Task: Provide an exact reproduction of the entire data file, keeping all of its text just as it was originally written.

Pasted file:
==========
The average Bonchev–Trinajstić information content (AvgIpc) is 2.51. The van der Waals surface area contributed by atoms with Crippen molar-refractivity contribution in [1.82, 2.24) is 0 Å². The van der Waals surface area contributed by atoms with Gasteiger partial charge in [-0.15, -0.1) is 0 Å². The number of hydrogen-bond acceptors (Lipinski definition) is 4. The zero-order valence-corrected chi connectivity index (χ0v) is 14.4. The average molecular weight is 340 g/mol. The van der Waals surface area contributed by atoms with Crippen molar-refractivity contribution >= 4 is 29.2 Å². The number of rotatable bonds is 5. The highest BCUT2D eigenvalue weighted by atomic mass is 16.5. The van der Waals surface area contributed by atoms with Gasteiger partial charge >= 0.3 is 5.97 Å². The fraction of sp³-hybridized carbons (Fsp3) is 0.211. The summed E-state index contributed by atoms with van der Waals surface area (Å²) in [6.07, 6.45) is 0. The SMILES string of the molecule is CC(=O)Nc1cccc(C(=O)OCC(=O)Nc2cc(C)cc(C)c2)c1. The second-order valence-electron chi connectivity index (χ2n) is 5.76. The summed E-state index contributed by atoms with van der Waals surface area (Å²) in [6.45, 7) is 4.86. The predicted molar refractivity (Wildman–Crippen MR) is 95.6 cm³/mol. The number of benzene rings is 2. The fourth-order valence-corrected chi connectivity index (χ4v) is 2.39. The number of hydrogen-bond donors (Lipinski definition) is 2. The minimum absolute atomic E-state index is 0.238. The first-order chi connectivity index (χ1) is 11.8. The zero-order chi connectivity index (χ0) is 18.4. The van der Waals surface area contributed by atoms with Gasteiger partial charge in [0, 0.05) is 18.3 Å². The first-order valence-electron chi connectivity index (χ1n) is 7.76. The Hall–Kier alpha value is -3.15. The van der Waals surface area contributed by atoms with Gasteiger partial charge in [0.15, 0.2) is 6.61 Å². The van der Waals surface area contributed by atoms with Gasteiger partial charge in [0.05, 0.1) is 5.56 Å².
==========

The average Bonchev–Trinajstić information content (AvgIpc) is 2.51. The van der Waals surface area contributed by atoms with Crippen molar-refractivity contribution in [1.82, 2.24) is 0 Å². The van der Waals surface area contributed by atoms with Gasteiger partial charge in [-0.15, -0.1) is 0 Å². The number of hydrogen-bond acceptors (Lipinski definition) is 4. The zero-order valence-corrected chi connectivity index (χ0v) is 14.4. The average molecular weight is 340 g/mol. The van der Waals surface area contributed by atoms with Crippen molar-refractivity contribution >= 4 is 29.2 Å². The number of rotatable bonds is 5. The highest BCUT2D eigenvalue weighted by atomic mass is 16.5. The van der Waals surface area contributed by atoms with Gasteiger partial charge >= 0.3 is 5.97 Å². The fraction of sp³-hybridized carbons (Fsp3) is 0.211. The summed E-state index contributed by atoms with van der Waals surface area (Å²) in [6.07, 6.45) is 0. The SMILES string of the molecule is CC(=O)Nc1cccc(C(=O)OCC(=O)Nc2cc(C)cc(C)c2)c1. The second-order valence-electron chi connectivity index (χ2n) is 5.76. The summed E-state index contributed by atoms with van der Waals surface area (Å²) in [6.45, 7) is 4.86. The predicted molar refractivity (Wildman–Crippen MR) is 95.6 cm³/mol. The number of benzene rings is 2. The fourth-order valence-corrected chi connectivity index (χ4v) is 2.39. The number of hydrogen-bond donors (Lipinski definition) is 2. The minimum absolute atomic E-state index is 0.238. The first-order chi connectivity index (χ1) is 11.8. The zero-order chi connectivity index (χ0) is 18.4. The van der Waals surface area contributed by atoms with Gasteiger partial charge in [0, 0.05) is 18.3 Å². The first-order valence-electron chi connectivity index (χ1n) is 7.76. The Hall–Kier alpha value is -3.15. The van der Waals surface area contributed by atoms with Gasteiger partial charge in [0.15, 0.2) is 6.61 Å². The van der Waals surface area contributed by atoms with Gasteiger partial charge in [0.05, 0.1) is 5.56 Å².